I am suggesting that you plant a rather hedonistic variation of the traditional mixed border. Put it where you usually see a conventional shrub or flower border—along a fence line for instance, or along a walk or driveway, next to the patio, or along shallow hillsides. Fill it with joy, with colors, tastes, fragrances and even tactile pleasures—a swath of flowers and foliage.

The mixed border, sometimes called the perennial border since it usually includes a large number of perennially blooming plants, has been in fashion since the late nineteenth century. It has its roots in the English cottage garden, and, at its best, the border is a subtle work of form, texture, and color—all used to together to delight the soul. Properly planned, the border changes with the seasons.

Traditionally the staples in the mixed border were non-edible flowers, mostly perennials, with a sprinkling of annuals for quick color. Popular perennial flower choices for this type of ornamental border were iris, peony, phlox, dalia, dais, chrysanthemum, poppy, and the like. A new variation in today’s perennial border is the addition of beautiful edibles such as ruby chard and flowering kale; plus a number of savory and attractive herbs such as variegated sage and dill; edible flowers such as nasturtium and carnation for your salads and desserts; and, to add still another dimension, fragrance, choose sweet-smelling lavender and stock. For many more choices, see the lists of flowers and beautiful edibles below.

Keep reading Creating a Cottage Garden at Organic To Be

Ukiah Tree General Public Meeting Tuesday 2/24/09, 5:15 pm (Updated)

In Dave Smith on February 22, 2009 at 8:50 pm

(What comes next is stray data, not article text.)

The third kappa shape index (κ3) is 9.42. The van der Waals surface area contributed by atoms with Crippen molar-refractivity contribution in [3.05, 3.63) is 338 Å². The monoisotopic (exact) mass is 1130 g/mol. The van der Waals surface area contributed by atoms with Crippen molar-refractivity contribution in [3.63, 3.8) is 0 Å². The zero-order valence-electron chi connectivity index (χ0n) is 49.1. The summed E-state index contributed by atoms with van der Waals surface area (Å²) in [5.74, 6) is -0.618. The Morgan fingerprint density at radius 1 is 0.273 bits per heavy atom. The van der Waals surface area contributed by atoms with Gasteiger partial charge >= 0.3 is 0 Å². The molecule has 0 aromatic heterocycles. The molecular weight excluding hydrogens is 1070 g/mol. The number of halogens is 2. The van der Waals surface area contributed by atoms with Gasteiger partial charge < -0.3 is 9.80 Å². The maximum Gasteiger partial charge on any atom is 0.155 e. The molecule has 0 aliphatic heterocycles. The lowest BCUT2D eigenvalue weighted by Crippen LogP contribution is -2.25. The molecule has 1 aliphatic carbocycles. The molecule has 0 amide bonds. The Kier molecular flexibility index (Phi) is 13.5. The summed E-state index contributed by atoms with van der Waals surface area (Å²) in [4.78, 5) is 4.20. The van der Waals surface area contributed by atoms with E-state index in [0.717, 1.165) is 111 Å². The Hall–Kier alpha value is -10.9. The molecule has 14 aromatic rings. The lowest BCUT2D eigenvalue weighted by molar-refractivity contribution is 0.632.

From Linda Sanders
Friends of Gibson Creek

2/19/09 Ukiah, California (updated) I just finished this amazing book by Thomas Pakenham, Remarkable Trees of the World. A self described “tree hunter” and renowned botanist traveled to the remotest parts of the world and to teeming metropolis’s to capture unique, rare or endangered trees with his 30 lb. Linhof camera. Pakenham winnowed down hundreds of pictures and chose sixty individual/groups of trees using three principles. Each tree must be on its feet, dead or alive, have a strong personality, and have a good face. Seven of those pictures were taken in California. Those trees you’ve gazed upon, talked to or maybe even hugged are in this book.

What about the lovely, stately and unique trees in our little town? Well there are less of them now. The Ukiah Community Forest Management Plan calls for protection and maintenance of our urban forest. Wednesday night, the Ukiah City Council voted 4 to 1 to change the language in the animal code from owner to caretaker. Essentially, the caretaker is responsible for their dog or cat. The impetus for this change was to increase compassion towards animals, by changing the language you change human behavior. The original request was to move from “owner” to “guardian” but the Council determined “caretaker” was the least controversial term. My dictionary defines caretaker as a person employed to look after or take charge of goods, property, or a person. I think guardian is a much better word choice. One who guards, protects or defends creature, person, tree.